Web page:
Our organization has the following re-homing (adoption/purchase) policies and procedures in place:
    All potential adopters/purchasers complete a written contract which constitutes the agreement between our organization and the new owner
    Our organization will only re-home an equine to a location where another equine resides
    Potential adopters/purchasers must visit our organization and be observed with the equine on site
    The distance of a potential adopter/purchaser's home from our facility is a consideration for when re-homing an equine
    Our organization conducts a site visit of the adopter/purchaser's facility before the transfer of the equine to the adopter/purchaser's facility
    The agreement states that should the adopter decide to re-home the equine, our organization must grant approval of any individual or organization intending to take possession of the equine for any reason prior to the equine being placed into the possession of such individual or organization as of the date of this agreement and any time thereafter, including being provided written notification of the name, address, and telephone number of any individual or organization intending to take possession of the equine for any reason as of the date of this agreement and any time thereafter.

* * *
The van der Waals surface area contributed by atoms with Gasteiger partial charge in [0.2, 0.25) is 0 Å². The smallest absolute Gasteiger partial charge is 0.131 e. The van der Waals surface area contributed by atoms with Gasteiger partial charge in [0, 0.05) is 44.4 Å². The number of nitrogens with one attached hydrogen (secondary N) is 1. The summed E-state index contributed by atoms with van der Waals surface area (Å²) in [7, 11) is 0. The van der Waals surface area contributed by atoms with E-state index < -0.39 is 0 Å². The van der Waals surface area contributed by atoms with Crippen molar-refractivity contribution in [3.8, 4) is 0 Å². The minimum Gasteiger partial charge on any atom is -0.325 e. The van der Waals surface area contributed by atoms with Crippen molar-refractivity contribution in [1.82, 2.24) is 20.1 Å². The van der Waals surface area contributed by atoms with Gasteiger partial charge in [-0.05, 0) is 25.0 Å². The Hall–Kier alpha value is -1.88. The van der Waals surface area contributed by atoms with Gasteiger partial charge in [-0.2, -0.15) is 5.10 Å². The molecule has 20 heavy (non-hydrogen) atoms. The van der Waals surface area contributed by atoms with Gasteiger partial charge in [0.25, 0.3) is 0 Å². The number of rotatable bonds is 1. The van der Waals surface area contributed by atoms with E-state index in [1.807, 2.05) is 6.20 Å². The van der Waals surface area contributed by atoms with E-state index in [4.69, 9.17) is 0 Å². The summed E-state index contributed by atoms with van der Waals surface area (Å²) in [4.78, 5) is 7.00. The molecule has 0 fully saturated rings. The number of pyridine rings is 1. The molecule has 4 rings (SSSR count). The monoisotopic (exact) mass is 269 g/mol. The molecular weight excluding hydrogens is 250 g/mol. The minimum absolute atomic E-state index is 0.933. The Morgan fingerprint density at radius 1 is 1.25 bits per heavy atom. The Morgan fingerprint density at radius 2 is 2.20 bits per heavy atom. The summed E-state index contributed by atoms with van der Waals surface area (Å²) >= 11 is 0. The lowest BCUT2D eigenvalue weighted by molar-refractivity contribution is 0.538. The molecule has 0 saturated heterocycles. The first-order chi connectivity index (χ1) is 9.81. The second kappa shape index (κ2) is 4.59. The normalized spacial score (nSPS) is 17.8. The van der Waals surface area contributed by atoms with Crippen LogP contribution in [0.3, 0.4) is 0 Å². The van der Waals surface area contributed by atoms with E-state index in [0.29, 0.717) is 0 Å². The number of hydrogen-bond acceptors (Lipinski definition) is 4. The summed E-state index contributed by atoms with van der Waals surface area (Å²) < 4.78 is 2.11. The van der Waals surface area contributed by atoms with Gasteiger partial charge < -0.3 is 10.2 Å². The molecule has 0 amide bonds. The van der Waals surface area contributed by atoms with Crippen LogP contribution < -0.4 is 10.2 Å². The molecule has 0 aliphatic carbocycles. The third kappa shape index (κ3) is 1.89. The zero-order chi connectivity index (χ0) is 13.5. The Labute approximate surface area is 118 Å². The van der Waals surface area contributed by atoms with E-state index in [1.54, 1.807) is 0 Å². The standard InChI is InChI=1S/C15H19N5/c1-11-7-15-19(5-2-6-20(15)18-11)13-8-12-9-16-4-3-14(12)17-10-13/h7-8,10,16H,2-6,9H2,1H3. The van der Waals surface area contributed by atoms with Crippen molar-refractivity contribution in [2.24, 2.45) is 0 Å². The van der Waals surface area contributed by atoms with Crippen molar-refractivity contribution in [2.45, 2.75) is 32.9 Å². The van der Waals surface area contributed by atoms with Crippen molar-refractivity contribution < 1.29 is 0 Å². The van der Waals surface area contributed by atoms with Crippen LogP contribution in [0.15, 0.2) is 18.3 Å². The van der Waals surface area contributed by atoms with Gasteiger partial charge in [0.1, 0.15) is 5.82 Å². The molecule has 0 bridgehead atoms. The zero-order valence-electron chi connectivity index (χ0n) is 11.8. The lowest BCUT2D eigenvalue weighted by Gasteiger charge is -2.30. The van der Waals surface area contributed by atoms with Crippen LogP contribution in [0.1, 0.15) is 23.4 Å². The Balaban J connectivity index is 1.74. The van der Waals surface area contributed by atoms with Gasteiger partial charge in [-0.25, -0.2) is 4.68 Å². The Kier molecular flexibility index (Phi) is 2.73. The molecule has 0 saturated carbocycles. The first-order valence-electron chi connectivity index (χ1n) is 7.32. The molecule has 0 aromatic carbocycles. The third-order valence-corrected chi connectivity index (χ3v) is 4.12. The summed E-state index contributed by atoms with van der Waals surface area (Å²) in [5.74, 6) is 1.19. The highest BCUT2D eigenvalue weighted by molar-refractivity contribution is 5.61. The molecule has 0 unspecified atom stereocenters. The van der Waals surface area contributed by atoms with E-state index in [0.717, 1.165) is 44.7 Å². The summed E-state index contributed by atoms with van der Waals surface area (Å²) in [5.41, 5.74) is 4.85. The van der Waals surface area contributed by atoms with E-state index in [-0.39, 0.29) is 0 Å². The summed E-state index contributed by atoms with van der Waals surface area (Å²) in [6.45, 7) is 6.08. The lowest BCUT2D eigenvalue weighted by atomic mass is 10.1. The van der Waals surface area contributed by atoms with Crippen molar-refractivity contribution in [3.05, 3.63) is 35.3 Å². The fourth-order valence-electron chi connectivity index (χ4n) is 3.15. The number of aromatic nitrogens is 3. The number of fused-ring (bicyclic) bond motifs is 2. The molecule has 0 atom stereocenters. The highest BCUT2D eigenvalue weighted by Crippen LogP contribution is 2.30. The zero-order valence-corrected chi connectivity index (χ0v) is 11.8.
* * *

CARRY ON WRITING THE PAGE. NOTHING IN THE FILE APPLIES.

The agreement states that re-homed equines cannot be bred
    The agreement states that if there is any breach of contract the equine must be returned to our organization
    The agreement states that our organization reserves the right to make unannounced visits